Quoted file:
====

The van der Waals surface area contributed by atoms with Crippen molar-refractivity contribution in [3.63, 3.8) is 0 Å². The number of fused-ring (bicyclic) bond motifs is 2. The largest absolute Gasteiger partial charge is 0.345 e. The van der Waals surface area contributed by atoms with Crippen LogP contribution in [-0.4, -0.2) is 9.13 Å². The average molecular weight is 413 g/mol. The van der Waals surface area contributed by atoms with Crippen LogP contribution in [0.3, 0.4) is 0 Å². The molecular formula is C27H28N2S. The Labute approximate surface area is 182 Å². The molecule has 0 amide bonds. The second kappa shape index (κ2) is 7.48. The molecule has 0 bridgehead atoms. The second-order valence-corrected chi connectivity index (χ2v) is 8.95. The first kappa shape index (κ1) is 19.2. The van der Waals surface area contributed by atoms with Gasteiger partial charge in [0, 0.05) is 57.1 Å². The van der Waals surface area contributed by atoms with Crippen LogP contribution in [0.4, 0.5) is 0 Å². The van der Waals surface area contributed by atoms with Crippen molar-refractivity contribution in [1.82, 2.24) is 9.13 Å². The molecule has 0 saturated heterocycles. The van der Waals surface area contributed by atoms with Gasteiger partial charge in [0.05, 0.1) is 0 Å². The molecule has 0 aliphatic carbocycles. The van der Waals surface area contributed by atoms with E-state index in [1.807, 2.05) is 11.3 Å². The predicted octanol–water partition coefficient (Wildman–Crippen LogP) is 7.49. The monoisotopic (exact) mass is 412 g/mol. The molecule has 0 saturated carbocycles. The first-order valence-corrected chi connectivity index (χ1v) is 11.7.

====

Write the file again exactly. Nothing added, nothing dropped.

The van der Waals surface area contributed by atoms with Crippen molar-refractivity contribution in [3.63, 3.8) is 0 Å². The number of fused-ring (bicyclic) bond motifs is 2. The largest absolute Gasteiger partial charge is 0.345 e. The van der Waals surface area contributed by atoms with Crippen LogP contribution in [-0.4, -0.2) is 9.13 Å². The average molecular weight is 413 g/mol. The van der Waals surface area contributed by atoms with Crippen LogP contribution in [0.3, 0.4) is 0 Å². The molecular formula is C27H28N2S. The Labute approximate surface area is 182 Å². The molecule has 0 amide bonds. The second kappa shape index (κ2) is 7.48. The molecule has 0 bridgehead atoms. The second-order valence-corrected chi connectivity index (χ2v) is 8.95. The first kappa shape index (κ1) is 19.2. The van der Waals surface area contributed by atoms with Gasteiger partial charge in [0, 0.05) is 57.1 Å². The van der Waals surface area contributed by atoms with Crippen LogP contribution in [0.4, 0.5) is 0 Å². The van der Waals surface area contributed by atoms with Crippen molar-refractivity contribution in [1.82, 2.24) is 9.13 Å². The molecule has 0 saturated heterocycles. The van der Waals surface area contributed by atoms with Gasteiger partial charge in [0.05, 0.1) is 0 Å². The molecule has 0 aliphatic carbocycles. The van der Waals surface area contributed by atoms with E-state index in [1.807, 2.05) is 11.3 Å². The predicted octanol–water partition coefficient (Wildman–Crippen LogP) is 7.49. The monoisotopic (exact) mass is 412 g/mol. The molecule has 0 saturated carbocycles. The first-order valence-corrected chi connectivity index (χ1v) is 11.7.